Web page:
By the way, if your spaceship can exceed the speed of light, it is already a time machine; you don't need the black hole. But we don't know how to make such a space drive, while we do know what it would take to utilize a black hole's frame dragging.

Two points were new to me. I don't know why I haven't read or heard of either one before, given all the reading I do. Firstly, that the inside of a black hole is bigger than the outside. Because of the way that mass warps spacetime, the "distance" from the event horizon to the singularity at the center is infinite, if it is a true singularity. If instead, space is granular and the "singularity" gets no smaller than the Planck length, the distance is still huge. It is like the difference between the diameter of the bell of a trombone, and the length of the entire horn, were it straightened out. Indeed, Clegg discusses the shape known as Gabriel's Trumpet, formed by the function y = k/x, cut off where x=1, and rotated about the x axis; it has a maximum radius k but goes infinitely along the x axis, getting narrower as it goes.

Secondly, the conundrum of mass balance. If you could jump to a chosen date, say, 100 years either past or future, and you were to stay there for a few days before returning, your mass, and the mass of whatever part of the time machine accompanied you, would be added to the universe in that other time, and subtracted from whatever period in your "home" time you were gone. Is the conservation of mass/energy a requirement for every moment in time, or only for all spacetime? This is not known, but it may be a reason for time travel to be impossible. This could mightily complicate general relativity.

One point I didn't find discussed. If someday a machine could take someone to any point in time, would they return to the time that they left, or to that time plus the duration of their visit elsewhen? Could you "return" to a time earlier than home time plus trip duration?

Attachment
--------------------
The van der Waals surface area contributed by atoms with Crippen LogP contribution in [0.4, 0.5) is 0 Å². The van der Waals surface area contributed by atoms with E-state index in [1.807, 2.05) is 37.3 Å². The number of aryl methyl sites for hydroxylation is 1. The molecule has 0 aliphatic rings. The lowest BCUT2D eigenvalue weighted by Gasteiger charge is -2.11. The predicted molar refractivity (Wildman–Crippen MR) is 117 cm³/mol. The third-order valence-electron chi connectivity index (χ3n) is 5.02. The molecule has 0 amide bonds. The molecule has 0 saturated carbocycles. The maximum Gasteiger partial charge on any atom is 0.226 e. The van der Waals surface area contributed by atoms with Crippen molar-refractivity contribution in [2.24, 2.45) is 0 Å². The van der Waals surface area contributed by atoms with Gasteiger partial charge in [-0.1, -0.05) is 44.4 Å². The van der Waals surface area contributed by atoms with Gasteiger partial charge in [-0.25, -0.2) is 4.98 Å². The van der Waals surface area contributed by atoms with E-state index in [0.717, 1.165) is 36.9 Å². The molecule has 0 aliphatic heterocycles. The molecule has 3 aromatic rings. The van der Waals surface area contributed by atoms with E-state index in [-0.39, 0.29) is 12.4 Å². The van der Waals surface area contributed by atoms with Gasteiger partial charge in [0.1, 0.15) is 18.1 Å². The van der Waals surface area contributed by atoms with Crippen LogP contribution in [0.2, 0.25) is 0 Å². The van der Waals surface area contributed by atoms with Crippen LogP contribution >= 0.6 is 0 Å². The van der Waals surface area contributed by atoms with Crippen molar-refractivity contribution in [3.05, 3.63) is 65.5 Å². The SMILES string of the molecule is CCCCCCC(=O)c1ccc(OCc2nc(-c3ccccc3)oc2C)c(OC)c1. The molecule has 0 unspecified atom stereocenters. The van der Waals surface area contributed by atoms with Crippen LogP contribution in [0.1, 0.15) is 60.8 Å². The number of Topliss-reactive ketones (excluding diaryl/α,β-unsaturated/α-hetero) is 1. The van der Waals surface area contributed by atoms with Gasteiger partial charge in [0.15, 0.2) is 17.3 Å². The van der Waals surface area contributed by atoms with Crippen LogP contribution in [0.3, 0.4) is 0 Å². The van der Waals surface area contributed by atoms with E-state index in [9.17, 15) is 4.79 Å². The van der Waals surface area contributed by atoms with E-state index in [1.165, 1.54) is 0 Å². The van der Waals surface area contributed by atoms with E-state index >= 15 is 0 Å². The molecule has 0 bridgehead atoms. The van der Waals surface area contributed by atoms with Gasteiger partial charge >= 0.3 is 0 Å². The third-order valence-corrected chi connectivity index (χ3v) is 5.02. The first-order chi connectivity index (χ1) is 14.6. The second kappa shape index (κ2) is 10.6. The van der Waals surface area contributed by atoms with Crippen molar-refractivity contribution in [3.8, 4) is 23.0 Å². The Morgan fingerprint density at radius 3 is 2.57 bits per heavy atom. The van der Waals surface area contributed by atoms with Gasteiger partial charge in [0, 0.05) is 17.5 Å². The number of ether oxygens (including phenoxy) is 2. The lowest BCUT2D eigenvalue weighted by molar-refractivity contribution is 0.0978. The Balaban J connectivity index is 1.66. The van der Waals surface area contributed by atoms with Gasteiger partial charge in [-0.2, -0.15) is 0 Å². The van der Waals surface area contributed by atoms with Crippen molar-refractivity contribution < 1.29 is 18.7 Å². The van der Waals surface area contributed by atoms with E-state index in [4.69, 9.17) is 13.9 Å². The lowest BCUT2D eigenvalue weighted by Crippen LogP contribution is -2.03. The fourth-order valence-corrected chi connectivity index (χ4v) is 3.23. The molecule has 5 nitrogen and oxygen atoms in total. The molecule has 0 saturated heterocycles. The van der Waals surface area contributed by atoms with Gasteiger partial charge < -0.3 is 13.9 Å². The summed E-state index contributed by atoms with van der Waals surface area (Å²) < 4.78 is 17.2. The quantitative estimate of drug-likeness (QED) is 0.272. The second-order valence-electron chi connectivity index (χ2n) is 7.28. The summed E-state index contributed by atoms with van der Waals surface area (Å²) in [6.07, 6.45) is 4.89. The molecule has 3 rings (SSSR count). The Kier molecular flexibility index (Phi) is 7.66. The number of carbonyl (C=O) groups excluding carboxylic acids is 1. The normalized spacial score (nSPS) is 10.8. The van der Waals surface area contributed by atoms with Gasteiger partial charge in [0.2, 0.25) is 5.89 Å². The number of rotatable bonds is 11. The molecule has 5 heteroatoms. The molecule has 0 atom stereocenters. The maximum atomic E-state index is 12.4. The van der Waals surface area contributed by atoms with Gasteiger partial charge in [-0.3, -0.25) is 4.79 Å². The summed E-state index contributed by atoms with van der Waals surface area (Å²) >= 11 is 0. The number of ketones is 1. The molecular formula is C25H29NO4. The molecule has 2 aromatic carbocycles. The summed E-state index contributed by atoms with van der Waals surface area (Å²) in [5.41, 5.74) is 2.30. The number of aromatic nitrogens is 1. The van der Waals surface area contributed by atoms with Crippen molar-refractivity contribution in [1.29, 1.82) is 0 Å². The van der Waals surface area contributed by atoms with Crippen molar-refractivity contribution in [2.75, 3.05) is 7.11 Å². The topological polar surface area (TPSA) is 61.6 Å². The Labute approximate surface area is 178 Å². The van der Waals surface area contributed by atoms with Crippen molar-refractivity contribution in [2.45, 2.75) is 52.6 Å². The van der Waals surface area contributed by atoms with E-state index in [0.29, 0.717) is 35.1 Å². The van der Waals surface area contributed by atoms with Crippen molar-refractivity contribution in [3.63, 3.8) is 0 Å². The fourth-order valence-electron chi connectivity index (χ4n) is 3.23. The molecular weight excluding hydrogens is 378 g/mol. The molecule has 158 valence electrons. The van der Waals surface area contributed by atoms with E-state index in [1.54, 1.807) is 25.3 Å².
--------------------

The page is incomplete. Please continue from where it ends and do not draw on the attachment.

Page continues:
Some of the points discussed by the scientists Clegg consulted are more metaphysical, such as the notion that nature somehow conspires to keep a time traveler from making any paradoxes (like killing your own grandfather, the classic paradox); or the idea that making a wormhole that incorporates a time shift would result in catastrophic feedback as radiation from the futureward end exits the pastward end and re-enters the futureward end and so forth, causing an energy pileup that effectively explodes the wormhole and everything in its vicinity. Depending on how long this takes, it could result in a detonation similar to a supernova. Remember the tongue-in-cheek proverb: Time is what keeps everything from happening at once. It may be more true than we'd like to think.

So, now I know a few ways a time machine could be made. Most of them do not permit travel into a past that is before the machine was made. So if time travel is possible, and it is of that sort, it explains why nobody has dropped by from the future to visit. No such machine exists, just yet. The day one is invented, perhaps we'll find many events thereafter clogged with time tourists. Could true time travel be discovered during my lifetime? I hope not. I am not sure I am ready to be interviewed by a genealogy-seeking great-great grandchild!